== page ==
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U.S. Department of Health and Human Services

Archival Content: 1999-2005

Training Doing the Work

Peer-Driven Intervention (PDI)

Key Points
 Overview
 How did PDI evolve?
 How is PDI different?
 PDI's advantages
 PDI research
 More information

Overview
PDI is an innovative social network model in which program staff encourage IDUs to play an active role in outreach. These peers receive small sums of money in return for locating and recruiting their peers to interventions. They also provide education and information and conduct follow-up to help peers obtain services and treatment. They work closely with health educators who are trained to conduct HIV testing and refer users to health care and other services.

How did PDI evolve from traditional outreach work?

In the traditional outreach model, an organization’s paid staff members—often trusted community members or former drug users—are the outreach workers. Studies conducted during the 1980s and 1990s showed that IDUs often help these outreach staff carry out their prevention work. IDUs help introduce the outreach workers to new communities and distribute prevention materials. They also help outreach workers locate very high-risk, hard-to-reach injectors.

In the past 10 years, this involvement by IDUs has led to the development of a new outreach model, called peer-driven intervention (PDI). This innovative social network model relies entirely on IDUs to carry out the major outreach functions. IDU outreach workers locate their peers, provide education and information, and help peers obtain services and treatment. The IDUs work closely with health educators who are trained to conduct HIV testing and refer users to health care and other services.

How is PDI different from traditional outreach?

PDI differs from other outreach models because the IDU workers are paid a small sum for each peer they recruit. This is the way it works: Each IDU worker is offered 2-3 coupons for use in locating and educating drug-using peers and recruiting them to come to a storefront HIV prevention facility. When the peers go to the storefront, they turn in their coupons and are given a knowledge test to see how well they were educated by the IDU workers. The worker is paid a small sum of money for each peer they successfully educate and recruit to the storefront. The peers who come to the storefront then become IDU workers and are offered 2-3 coupons to educate and recruit other peers.

What are PDI’s main advantages?

  • Because each IDU worker recruits several peers who then recruit other peers, PDI can reach a large and diverse group of IDUs who might not be reached by traditional outreach methods. Example: 4 IDUs who get 3 coupons each can recruit 12 peers. If those 12 peers get 3 coupons each, they can recruit 36 peers, and so on.
  • Getting money for each successfully educated and recruited peer is strong motivation for IDUs to reach out to their own peers and spread prevention messages.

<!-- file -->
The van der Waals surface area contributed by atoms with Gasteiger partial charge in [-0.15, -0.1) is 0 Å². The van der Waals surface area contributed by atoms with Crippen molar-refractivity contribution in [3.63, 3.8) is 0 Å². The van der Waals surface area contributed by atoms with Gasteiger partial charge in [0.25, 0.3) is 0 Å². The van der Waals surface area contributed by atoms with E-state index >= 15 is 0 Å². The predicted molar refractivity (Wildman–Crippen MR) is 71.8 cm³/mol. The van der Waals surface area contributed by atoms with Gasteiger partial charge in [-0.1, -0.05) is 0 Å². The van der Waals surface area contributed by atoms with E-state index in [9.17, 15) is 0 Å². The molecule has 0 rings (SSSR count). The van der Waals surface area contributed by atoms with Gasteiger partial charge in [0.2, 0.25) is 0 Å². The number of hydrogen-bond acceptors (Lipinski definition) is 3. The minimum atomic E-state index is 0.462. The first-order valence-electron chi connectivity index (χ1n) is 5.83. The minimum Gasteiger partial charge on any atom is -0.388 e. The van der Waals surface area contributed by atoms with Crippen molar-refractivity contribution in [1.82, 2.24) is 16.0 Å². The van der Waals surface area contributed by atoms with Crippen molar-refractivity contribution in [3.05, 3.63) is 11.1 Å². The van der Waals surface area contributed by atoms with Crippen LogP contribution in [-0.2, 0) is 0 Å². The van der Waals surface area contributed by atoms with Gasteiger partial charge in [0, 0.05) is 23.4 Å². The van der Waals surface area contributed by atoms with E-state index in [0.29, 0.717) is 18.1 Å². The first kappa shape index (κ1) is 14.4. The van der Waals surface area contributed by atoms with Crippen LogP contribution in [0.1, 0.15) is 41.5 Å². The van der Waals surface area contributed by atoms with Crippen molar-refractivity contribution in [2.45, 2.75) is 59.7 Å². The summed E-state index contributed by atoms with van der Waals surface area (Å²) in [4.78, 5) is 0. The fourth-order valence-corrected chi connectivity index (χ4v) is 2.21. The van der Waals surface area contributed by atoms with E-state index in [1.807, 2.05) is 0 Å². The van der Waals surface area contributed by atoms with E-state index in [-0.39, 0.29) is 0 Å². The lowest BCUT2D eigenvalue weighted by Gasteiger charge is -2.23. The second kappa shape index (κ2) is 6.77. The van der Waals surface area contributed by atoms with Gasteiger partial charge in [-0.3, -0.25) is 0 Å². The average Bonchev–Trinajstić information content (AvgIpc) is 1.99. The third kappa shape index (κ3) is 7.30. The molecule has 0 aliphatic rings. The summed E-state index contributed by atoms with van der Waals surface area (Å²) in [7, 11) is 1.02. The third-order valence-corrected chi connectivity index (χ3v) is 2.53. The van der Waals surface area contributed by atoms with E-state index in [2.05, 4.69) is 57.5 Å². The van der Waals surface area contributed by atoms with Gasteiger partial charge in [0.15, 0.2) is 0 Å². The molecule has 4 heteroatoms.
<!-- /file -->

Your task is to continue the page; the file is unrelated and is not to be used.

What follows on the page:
• Repeating HIV education messages to several peers helps IDUs become more knowledgeable about HIV risk and prevention. Involving IDUs in prevention work also helps them reduce their own HIV risk behaviors.
  • Because IDUs in the PDI model are working “on commission” rather than on a salary, PDI can be much less expensive than traditional outreach.

What does research show about PDI?

A small number of studies have shown that PDI can reach more drug users than traditional outreach at less cost and that it can reduce high-risk behaviors and improve HIV knowledge among IDUs.

Researchers are continuing to test and refine the model in a variety of settings here in the U.S. and in other countries. This research and continued use in communities will help reinforce these initial findings.

For more information

  • Broadhead RS, Heckathorn DD, Altice FL , van Hulst Y, Carbone M, Friedland GH, O’Connor PG, Selwyn PA. Increasing drug users’ adherence to HIV treatment: results of a peer-driven intervention feasibility study. Social Science and Medicine 2002;55(2):235-246.
  • Broadhead R, Heckathorn DD, Weakliem D, Anthony D, Madray H, Mills R, Hughes J. Harnessing peer networks as an instrument for AIDS prevention: results from a peer-driven intervention (PDF). Public Health Reports 1998;113(Suppl 1):42-57.
  • Slide sets (in development):
    • Introduction to PDI is a presentation describing a PDI project in Vietnam .
    • Teamwork in Running a PDI provides useful “do’s and don’ts” tips on managing a PDI project.
    • Supervising PDI Staff provides useful “do’s and don’ts” tips on working with the staff of a PDI project.
    • Working with IDUs provides useful “do’s and don’ts” tips on working with drug users, the key element of a PDI project.

 

This CDC Web site is no longer being reviewed or updated and thus is no longer kept current. This site remains to assist researchers or others needing historical content.

   
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